The first NRC was prepared in 1951 after the census of the same year. It was put together by recording particulars of all the persons enumerated during that census. Unique to the state of Assam, this document was prepared to distinguish Indian citizens from illegal migrants from then East Pakistan (now, Bangladesh).
Now, the updated NRC will be published to include the names of those persons or their descendants whose names appeared in the NRC, 1951 or in any of the Electoral Rolls up to March 25 of 1971 or in any one of the other admissible documents issued up to midnight of the same period, which would prove their presence in Assam.
According to a new notification of the NRC office, all the family members of those persons whose names have been referred to the FT for proving their citizenships or have been marked as D or Doubtful voters will be excluded from the final draft.
Narayan Das, younger brother of Ganesh who has been working in a manufacturing unit in Tamil Nadu for the last seven years is also worried to go back to work and leave his family behind.
“Now, if our names are also not featured in the NRC, we will be doomed. I have no idea what to do now. I don’t want to see my brother and mother to suffer again,” said Narayan who was also served a notice by the FT to prove his citizenship. He managed to do.
This is not an isolated case of suicide in Assam. Over the last several years at least 10 persons of Bengal origin have reportedly killed themselves under pressure to prove their citizenship.
All Assam Bengali Youth Students’ Federation (AABYSF), a students’ body has alleged that the border police is responsible for randomly marking people as doubtful.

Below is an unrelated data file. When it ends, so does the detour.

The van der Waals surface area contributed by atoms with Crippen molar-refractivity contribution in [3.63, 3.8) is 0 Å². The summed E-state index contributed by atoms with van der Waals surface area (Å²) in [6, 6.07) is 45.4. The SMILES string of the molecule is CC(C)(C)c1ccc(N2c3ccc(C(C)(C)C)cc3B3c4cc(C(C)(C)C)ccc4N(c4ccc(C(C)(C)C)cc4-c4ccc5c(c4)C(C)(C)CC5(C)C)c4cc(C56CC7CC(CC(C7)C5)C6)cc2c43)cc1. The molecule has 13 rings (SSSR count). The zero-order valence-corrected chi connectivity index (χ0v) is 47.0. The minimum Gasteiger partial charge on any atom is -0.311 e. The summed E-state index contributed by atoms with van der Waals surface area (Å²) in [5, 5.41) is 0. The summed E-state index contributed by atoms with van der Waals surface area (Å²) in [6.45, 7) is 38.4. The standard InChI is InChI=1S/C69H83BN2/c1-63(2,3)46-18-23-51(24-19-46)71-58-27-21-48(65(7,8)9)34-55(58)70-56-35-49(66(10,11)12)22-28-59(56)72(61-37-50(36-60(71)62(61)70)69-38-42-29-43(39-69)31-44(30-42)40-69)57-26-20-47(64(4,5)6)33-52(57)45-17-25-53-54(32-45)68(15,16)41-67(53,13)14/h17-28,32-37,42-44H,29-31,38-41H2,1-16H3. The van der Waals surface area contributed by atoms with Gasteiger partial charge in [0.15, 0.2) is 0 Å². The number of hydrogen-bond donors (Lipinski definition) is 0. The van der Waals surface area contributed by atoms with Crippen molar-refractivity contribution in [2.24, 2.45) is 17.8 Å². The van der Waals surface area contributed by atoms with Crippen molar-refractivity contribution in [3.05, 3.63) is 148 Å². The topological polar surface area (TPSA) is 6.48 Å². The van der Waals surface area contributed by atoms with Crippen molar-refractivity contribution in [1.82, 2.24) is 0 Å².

“It’s the responsibility of the chief minister Sarbananda Sonowal to control this kind of irregularity. I urge the CM to do something and provide relief the people from such harassment,” AABYSF president Kamal Choudhury said. Choudhury also demanded compensation for these victims.
Choudhury said that it’s not a solitary case.
Assam Border Police DIG Raunak Ali Hazarika, however, refuted the allegation of harassment saying that this was legally not possible.
“See, our basic job is to submit the names to the Foreigners Tribunal after proper verification of the papers if any individual is suspected to be illegally staying here,” Hazarika said.
On the issue of mistaken identity and wrong accusations, Hazarika said that they give ample opportunity to the accused individuals as per the law to prove their citizenship.
Local media has reported at least 10 such deaths in the last two years across the state. In September 2016, one Aklima Bewa, 62, allegedly committed suicide Bongaigaon district (https://www.telegraphindia.com/1160909/jsp/northeast/story_107167.jsp).
In July 2017 one Saibun Nesa Laskar (45), a resident of South Mohanpur in Sonai constituency in Barak Valley, allegedly committed suicide, as she was unable to trace the legacy data of her ancestors, reported Assam Tribune (http://www.assamtribune.com/scripts/detailsnew.asp?id=jul0315/state053).
Activist and researcher Abdul Kalam Azad said that the so called declared foreigners or the doubtful voters who are still outside the camps are not living a normal life. And said that he kept getting posts on the social media from citizens scared of being detained, and stating they will commit suicide.
“My online search takes me to Emile Durkheim who teaches me that suicide is not an individual act but the society is in complicit with this horror,” Kalam told The Citizen.
According to state government’s reply in the Assembly in March this year, the number of D voters is 1,25,333 in Assam.